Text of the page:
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      • Yes but going to the op shop is fun to get a bargain.l hate the way they paint the legs,horrible.Looks like child hood dolls will no longer be collectibles and thats a shame for the younger generation for its our memories
        that evolve us into collectors.

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      • That is true and yes I do enjoy markets and Op Shops. I always still look on the offchance I’ll find a Fashion Fever or older doll I can rescue. When you think about it as the children of today are the collectors of tomorrow Mattel’s policy is short sighted.

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  6. I have purchased Barbies from both the regular Mattel and Barbie sites. It is worthwhile to compare them as they may have special offers like $10 off to sign up, limited edition dolls, free delivery on new dolls and with minimum purchase and sales. I don’t go for the expensive designer dolls. The Look dolls are perfect when I find ones I like.

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    • Had a look at the site yesterday but it seems that free delivery does not apply to Australia so will have to see how much postage is. I usually buy from Amazon who sometimes have good prices for postage compared to eBay sellers.

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      • Sorry, that must be so frustrating 😦 I trade on eBay and shipping fees have gone up. Occasionally a bargain is possible if I win an auction at a low price. And of course, it’s better to buy in a store as there are variations in the same doll in her face and styling. I was thinking about pre-ordering a new Fashionista and am so glad I didn’t. When I found it in a store, it looked dreadful and nothing like how it looked on the site.

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  7. By the way, I opened an Instagram account just to follow Barbie Style starring Millie and her friends, other playline dolls. She is back home on the West Coast after visiting New York for Fashion Week and art in the Catskills. It is a lot of fun! I like that they feature accessible dolls.

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  8. The statement you made about seven year old stopping playing with dolls is a very accurate statement because I am almost fourteen and I am constantly judged/bullied for still playing and displaying my dolls.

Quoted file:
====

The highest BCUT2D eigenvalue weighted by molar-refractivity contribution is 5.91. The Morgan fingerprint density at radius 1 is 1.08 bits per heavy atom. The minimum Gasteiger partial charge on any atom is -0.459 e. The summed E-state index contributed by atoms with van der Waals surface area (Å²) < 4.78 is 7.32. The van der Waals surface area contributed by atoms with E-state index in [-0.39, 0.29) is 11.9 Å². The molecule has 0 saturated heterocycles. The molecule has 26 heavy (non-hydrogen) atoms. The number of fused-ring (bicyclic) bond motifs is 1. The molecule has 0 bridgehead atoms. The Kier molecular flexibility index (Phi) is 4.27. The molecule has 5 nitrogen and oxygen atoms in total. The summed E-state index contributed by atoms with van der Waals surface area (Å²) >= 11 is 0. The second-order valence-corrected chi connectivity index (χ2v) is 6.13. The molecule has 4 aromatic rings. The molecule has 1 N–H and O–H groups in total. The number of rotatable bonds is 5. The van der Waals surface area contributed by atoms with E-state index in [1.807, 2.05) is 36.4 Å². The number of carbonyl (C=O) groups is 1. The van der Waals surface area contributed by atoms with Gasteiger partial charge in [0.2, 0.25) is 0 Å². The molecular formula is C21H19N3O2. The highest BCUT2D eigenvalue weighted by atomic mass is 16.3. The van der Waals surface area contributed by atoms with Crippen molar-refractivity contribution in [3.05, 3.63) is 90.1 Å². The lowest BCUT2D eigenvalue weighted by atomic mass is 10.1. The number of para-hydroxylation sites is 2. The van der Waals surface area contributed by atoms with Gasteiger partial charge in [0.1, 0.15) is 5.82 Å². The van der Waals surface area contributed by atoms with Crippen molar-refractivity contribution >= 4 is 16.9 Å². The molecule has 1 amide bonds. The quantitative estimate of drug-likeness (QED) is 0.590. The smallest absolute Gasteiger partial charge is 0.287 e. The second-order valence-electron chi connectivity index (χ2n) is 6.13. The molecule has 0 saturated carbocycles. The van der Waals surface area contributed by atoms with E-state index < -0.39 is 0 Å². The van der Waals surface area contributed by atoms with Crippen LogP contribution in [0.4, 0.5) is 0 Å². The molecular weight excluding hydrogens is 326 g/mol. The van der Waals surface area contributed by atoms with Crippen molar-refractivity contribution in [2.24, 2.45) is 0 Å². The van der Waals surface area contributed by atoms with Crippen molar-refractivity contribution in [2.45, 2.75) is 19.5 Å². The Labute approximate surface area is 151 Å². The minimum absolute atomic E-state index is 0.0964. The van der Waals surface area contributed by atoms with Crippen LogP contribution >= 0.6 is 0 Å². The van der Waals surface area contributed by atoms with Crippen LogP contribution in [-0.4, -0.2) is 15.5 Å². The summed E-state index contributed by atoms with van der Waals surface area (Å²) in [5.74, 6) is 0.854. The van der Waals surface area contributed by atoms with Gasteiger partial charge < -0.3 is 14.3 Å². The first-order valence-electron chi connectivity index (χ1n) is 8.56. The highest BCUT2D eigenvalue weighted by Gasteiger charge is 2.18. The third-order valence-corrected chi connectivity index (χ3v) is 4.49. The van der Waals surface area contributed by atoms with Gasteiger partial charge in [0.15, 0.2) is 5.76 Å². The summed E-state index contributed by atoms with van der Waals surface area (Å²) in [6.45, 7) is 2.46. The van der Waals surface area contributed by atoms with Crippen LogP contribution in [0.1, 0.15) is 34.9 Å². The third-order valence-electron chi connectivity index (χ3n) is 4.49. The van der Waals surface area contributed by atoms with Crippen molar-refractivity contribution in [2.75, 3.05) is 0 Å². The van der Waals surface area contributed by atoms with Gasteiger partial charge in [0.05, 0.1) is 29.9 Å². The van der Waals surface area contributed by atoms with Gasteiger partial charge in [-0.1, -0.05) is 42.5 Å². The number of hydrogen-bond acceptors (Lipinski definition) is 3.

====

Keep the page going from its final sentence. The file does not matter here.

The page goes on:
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    • I know how awful that must feel. I was never bullied but in my teens and twenties I did feel that I should not display my dolls or play with them. When I first started to buy them again I hoped that people might think I was buying them for a child but finally I began not to care what other people thought about my hobby and now I am happy to tell people that I collect dolls and if they think that is stupid it’s their problem not mine. I do feel that teens today are under a lot of pressure to give up things that are considered childish by others. You are not alone though. Enjoy your dolls whether they teach you a skill like photography or fashion design or you just feel happy having them around you they are nothing to be ashamed of.

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  9. Even the had plastic playlines are good for something, got several bodies in a lot, and had four Liv heads with the stunning eyes and cool painted on hair w/o wigs..,they are like stylized manequins that wear the vintage doll clothing or my sad first homemade fashions quite well.I even tried putting an unpainted head on one for the real manequin look .Sometimes it’s just the eyes that bug me as I’m displaying a vintage outfit, in whichcase I jist add glasses. (That’s what I did with a grown up Tammy missing eyebrows).

    Liked by 1 person

  10. Sad but true. The Barbie shelves are getting smaller every year. A well known department store in my area downsized too, its now 1 meter of Barbie and 1 meter of Steffi Love.

    The plastic clothes are horrible and I really don’t have the feeling, that they are appreciated by kids since I keep seeing a lot of these dolls for over a year in the shelves. They don’t even sell in the mark down bins.

    A supermarket in my area sells a clone doll who sports the original Fashionista body. That doll seems to fly off the shelves. Unfortunately she is only available in one skin tone and one haircolor, but she is a a really great body donor for pale skinned dolls.

    I don’t even bother looking at the clothes anymore, since they are all just nice front and bleh back.

    Will today’s girls and boys become collectors? Personally, I don’t see that happen.